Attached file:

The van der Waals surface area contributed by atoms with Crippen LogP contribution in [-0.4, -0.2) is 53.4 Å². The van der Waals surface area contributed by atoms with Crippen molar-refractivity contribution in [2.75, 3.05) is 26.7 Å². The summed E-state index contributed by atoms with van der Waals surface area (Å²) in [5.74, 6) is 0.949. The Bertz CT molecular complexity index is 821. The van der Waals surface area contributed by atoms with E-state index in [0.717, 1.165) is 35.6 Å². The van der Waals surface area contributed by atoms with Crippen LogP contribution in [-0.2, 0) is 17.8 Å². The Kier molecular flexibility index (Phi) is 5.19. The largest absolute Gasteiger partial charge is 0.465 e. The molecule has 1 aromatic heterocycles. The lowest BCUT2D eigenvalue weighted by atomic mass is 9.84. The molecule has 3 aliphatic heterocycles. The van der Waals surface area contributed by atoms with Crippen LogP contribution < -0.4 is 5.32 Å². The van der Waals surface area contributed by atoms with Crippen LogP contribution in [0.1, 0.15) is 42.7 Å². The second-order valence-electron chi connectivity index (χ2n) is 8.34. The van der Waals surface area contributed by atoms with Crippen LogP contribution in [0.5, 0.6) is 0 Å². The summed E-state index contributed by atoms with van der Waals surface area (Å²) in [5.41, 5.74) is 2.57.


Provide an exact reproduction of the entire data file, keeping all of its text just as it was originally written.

The van der Waals surface area contributed by atoms with Crippen LogP contribution in [-0.4, -0.2) is 53.4 Å². The van der Waals surface area contributed by atoms with Crippen molar-refractivity contribution in [2.75, 3.05) is 26.7 Å². The summed E-state index contributed by atoms with van der Waals surface area (Å²) in [5.74, 6) is 0.949. The Bertz CT molecular complexity index is 821. The van der Waals surface area contributed by atoms with E-state index in [0.717, 1.165) is 35.6 Å². The van der Waals surface area contributed by atoms with Crippen LogP contribution in [-0.2, 0) is 17.8 Å². The Kier molecular flexibility index (Phi) is 5.19. The largest absolute Gasteiger partial charge is 0.465 e. The molecule has 1 aromatic heterocycles. The lowest BCUT2D eigenvalue weighted by atomic mass is 9.84. The molecule has 3 aliphatic heterocycles. The van der Waals surface area contributed by atoms with Crippen LogP contribution < -0.4 is 5.32 Å². The van der Waals surface area contributed by atoms with Crippen LogP contribution in [0.1, 0.15) is 42.7 Å². The second-order valence-electron chi connectivity index (χ2n) is 8.34. The van der Waals surface area contributed by atoms with Crippen LogP contribution in [0.5, 0.6) is 0 Å². The summed E-state index contributed by atoms with van der Waals surface area (Å²) in [5.41, 5.74) is 2.57.